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Tests show new smartphone app could pick up early signs of dementia in young people

Tests show new smartphone app could pick up early signs of dementia in young people

A smartphone app can be used for cognitive tests to diagnose the most common form of dementia for people under the age of 60.

Researchers at the University of California San Francisco (UCSF) in the US found that remotely deployed smartphone tests could help to detect frontotemporal dementia in people who are genetically predisposed to it before symptoms start.

Frontotemporal disorders or dementia (FTD) refers to several diseases of the frontal and temporal lobes of the brain that typically affect people between the ages of 45 and 64.

There are different symptoms of FTD including behavioural changes, having trouble relating to loved ones, and apathy.

Some 30 per cent of cases have a family history of FTD, according to Alzheimer’s Research UK.

The UCSF researchers say there is an “urgent need” to find reliable digital tests for neurodegenerative diseases. Previous studies have shown that smartphones can be useful in collecting cognitive data, they added.

“Eventually, the app may be used to monitor treatment effects, replacing many or most in-person visits to clinical trials’ sites,” said Adam Staffaroni, an associate professor at UCSF and first author of the study.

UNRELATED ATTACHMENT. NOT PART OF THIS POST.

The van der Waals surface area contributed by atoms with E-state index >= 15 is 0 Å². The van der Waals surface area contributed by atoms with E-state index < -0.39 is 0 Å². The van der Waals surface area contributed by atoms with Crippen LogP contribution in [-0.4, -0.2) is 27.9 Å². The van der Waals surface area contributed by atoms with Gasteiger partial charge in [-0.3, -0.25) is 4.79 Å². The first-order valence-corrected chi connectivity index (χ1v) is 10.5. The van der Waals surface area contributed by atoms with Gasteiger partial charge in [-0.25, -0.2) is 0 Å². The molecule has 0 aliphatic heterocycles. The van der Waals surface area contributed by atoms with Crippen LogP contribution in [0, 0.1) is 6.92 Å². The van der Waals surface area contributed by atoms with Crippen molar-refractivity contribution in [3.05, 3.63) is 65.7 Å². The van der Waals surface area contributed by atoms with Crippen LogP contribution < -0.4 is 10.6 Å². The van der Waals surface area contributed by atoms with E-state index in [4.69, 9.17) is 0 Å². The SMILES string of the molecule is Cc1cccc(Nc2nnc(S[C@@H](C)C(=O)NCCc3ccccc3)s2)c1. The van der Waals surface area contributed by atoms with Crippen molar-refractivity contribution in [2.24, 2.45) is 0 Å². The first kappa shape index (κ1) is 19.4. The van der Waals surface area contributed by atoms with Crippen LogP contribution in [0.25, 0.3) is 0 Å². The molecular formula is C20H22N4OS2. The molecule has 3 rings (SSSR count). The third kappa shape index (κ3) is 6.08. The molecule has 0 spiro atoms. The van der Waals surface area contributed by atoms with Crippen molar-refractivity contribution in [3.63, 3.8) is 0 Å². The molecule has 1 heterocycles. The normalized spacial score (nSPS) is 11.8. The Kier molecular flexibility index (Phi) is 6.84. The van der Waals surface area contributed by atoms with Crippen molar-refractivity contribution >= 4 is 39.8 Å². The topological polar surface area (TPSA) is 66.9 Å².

Smartphone app test ‘more sensitive to early symptoms’

Researchers partnered with a software company Datacubed Health to make the tests that looked at executive functioning, such as planning or organising, and controlling impulses, as the part of the brain that controls executive functioning can atrophy as the disease progresses.

The data collected included voice recordings as well as walking, balance, and language tests.

The app was tested between 2019 and 2023 with 360 participants, 209 women and 151 men. The mean age of those who participated was 54.

Many were genetically predisposed to get the disease but had not yet developed symptoms.

The scientists found that the smartphone tests accurately identified individuals with dementia and were “more sensitive to early symptoms” than a common clinical cognitive test.

Penny Dacks, senior director of scientific initiatives at The Association for Frontotemporal Degeneration said in a statement sent to Euronews Health that the study was "an essential step towards designing clinical trials that reduce participant travel burden and test the effectiveness of treatments to prevent onset of FTD disorders".

"When researchers can measure the earliest stages of decline, they can also measure whether a treatment works to prevent or delay onset of these devastating conditions.

"We look forward to further validation of this tool and other approaches to enabling FTD clinical research," she added.

Patients are believed to be most responsive to treatment early on, but FTD is not easy to diagnose.

“Most FTD patients are diagnosed relatively late in the disease, because they are young, and their symptoms are mistaken for psychiatric disorders,” said Adam Boxer, a professor in memory and ageing at UCSF and senior author of the study.

“We’ve heard from families that they often suspect their loved one has FTD long before a physician agrees that is the diagnosis,” said Boxer.

The disease has in the last two years been given a public spotlight with celebrities Bruce Willis and Wendy Williams announcing that they have been diagnosed with it.

This story has been updated to include a statement from an expert.